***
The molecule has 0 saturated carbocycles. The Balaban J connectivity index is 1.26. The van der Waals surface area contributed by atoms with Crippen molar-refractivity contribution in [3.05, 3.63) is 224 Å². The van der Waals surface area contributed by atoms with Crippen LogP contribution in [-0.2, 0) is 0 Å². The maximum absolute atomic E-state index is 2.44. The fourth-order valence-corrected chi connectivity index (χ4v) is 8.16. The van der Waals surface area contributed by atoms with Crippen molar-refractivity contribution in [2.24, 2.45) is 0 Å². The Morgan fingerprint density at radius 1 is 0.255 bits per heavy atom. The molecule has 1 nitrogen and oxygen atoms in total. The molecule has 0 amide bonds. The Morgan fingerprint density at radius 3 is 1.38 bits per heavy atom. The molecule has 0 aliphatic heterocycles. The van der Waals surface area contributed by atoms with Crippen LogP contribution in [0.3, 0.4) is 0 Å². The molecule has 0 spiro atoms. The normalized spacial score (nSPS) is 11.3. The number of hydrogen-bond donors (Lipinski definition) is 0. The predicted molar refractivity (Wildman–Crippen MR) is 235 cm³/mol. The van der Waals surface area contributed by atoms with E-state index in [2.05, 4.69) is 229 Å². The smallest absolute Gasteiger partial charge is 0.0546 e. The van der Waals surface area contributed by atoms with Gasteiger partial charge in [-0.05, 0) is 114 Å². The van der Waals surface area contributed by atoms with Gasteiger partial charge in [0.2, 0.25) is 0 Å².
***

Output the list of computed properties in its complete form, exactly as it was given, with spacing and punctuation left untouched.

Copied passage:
The molecule has 0 saturated carbocycles. The Balaban J connectivity index is 1.26. The van der Waals surface area contributed by atoms with Crippen molar-refractivity contribution in [3.05, 3.63) is 224 Å². The van der Waals surface area contributed by atoms with Crippen LogP contribution in [-0.2, 0) is 0 Å². The maximum absolute atomic E-state index is 2.44. The fourth-order valence-corrected chi connectivity index (χ4v) is 8.16. The van der Waals surface area contributed by atoms with Crippen molar-refractivity contribution in [2.24, 2.45) is 0 Å². The Morgan fingerprint density at radius 1 is 0.255 bits per heavy atom. The molecule has 1 nitrogen and oxygen atoms in total. The molecule has 0 amide bonds. The Morgan fingerprint density at radius 3 is 1.38 bits per heavy atom. The molecule has 0 aliphatic heterocycles. The van der Waals surface area contributed by atoms with Crippen LogP contribution in [0.3, 0.4) is 0 Å². The molecule has 0 spiro atoms. The normalized spacial score (nSPS) is 11.3. The number of hydrogen-bond donors (Lipinski definition) is 0. The predicted molar refractivity (Wildman–Crippen MR) is 235 cm³/mol. The van der Waals surface area contributed by atoms with E-state index in [2.05, 4.69) is 229 Å². The smallest absolute Gasteiger partial charge is 0.0546 e. The van der Waals surface area contributed by atoms with Gasteiger partial charge in [-0.05, 0) is 114 Å². The van der Waals surface area contributed by atoms with Gasteiger partial charge in [0.2, 0.25) is 0 Å².